Darkness and light

Lighting the Advent candles at St. John the Divine, Victoria. Photo by Alastair Singh-McCollu
Lighting the Advent candles at St. John the Divine, Victoria. Photo by Alastair Singh-McCollu
By on December 1, 2021

Christmas at St John the Divine, Victoria

We are all familiar with the recurring images of light that we use around Christmas time: festive lights on the Christmas tree, “Carols by Candlelight”, the celebration of the Word of God in Christ from John’s gospel chapter one — shining a light in the darkness which the darkness cannot extinguish, or understand, or cover.

Over the past couple of years, however, we at St. John, Victoria, have been questioning our approach to this darkness and light contrast. We have heard from people of different cultures about how giving the impression that dark is bad and light is good has often been behind prejudice against racialized people, and about how colonial images of “the darker nations” have often led to people dismissing Indigenous peoples as savages or those in need of saving by those who are “enlightened.”

In an effort to rethink our colonized mindset and to wrestle with this journey of how we think about these images we at St. John, Victoria, have been thinking of how we view light and darkness, and recognizing that our scriptures, whilst holding positive images of light and the need for light, also say that the darkness is a place where God is found. An excellent book by Episcopal priest Barbara Brown Taylor called Learning to Walk in the Dark made us think again about seeking to embrace and learn from the ideas of darkness, and about creating a healthy balance of images used in our teaching and worship.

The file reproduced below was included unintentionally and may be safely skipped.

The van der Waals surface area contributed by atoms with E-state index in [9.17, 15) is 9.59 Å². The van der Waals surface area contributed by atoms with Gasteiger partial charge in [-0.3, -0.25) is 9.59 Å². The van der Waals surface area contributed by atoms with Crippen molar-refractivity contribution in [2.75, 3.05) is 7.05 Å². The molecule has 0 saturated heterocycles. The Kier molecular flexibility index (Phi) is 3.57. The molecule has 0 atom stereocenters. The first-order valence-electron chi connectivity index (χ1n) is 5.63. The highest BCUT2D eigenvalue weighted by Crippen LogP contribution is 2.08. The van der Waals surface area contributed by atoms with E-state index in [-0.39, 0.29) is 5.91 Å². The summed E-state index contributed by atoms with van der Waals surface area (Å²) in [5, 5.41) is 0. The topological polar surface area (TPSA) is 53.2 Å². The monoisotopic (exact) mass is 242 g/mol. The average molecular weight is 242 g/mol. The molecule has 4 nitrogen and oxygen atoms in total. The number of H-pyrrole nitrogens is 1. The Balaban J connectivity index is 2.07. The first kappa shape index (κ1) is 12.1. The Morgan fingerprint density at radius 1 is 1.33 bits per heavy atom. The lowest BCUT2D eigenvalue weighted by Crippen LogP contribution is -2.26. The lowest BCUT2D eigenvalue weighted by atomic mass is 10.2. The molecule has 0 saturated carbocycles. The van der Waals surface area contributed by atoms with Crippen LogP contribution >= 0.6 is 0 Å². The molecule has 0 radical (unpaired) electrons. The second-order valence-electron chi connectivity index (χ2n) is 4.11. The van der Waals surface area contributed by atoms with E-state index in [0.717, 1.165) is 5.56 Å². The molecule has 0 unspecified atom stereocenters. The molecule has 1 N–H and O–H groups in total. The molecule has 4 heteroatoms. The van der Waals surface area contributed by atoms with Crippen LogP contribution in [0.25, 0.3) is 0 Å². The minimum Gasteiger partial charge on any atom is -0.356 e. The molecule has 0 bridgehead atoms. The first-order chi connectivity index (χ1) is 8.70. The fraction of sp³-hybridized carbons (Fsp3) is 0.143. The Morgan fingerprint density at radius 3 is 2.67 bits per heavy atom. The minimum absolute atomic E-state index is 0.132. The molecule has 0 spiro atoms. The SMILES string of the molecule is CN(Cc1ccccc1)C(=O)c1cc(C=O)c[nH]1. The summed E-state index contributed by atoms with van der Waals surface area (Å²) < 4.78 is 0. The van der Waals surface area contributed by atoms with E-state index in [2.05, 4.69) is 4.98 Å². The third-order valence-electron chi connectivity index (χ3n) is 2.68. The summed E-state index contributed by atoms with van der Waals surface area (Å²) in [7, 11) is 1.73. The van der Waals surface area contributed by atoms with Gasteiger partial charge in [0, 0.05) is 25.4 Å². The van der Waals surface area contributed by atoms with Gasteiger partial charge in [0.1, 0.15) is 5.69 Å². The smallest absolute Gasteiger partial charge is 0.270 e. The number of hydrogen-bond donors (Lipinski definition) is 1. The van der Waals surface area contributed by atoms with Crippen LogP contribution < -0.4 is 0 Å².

We have intentionally thought about our use of images of light and dark, and though we haven’t changed the heart of the liturgies offered by the Church, we have sought to create prayers, opening liturgies and additions that offer another way of thinking.

Before the pandemic, for Advent 2019, we created an opening liturgy for the lighting of our Advent candles that included the theme from Psalm 139 where it says of God: Darkness and light are both alike to you.

Lighting of the Advent Candle

Blessed are you, loving God, creator of the Universe,

All: For you have made all things, and love your creation.

Gracious God, you have made light and dark, day and night, we give thanks for the wholeness of your life. We remember that in light things are clearer, and in darkness we may learn to trust in you and celebrate your mystery,

All: For darkness and light are the same to you

As these Advent lights remind us of the light brought to us from our history, and our welcome into your Church in baptism, we pray that we too may be people of light and life. You are God through all time — God of our forebears in faith, Abraham and Sarah, Moses and Miriam — Patriarchs and Matriarchs of old upon whom our story is founded. May we know you in this time and in this place as the God of now and of always, God of promise, and God of hope. Blessed are you, loving God, creator of the Universe,

All: For you have made all things, and love your creation.

As we approach Christmas this year, we will continue to think about how to weave in these positive images of light and dark, as we continue to try and address and dismantle ideas that cause division or exclusion, learning to decolonize our thought processes and to think again how to be church in this time and in this place.

Author

Skip to content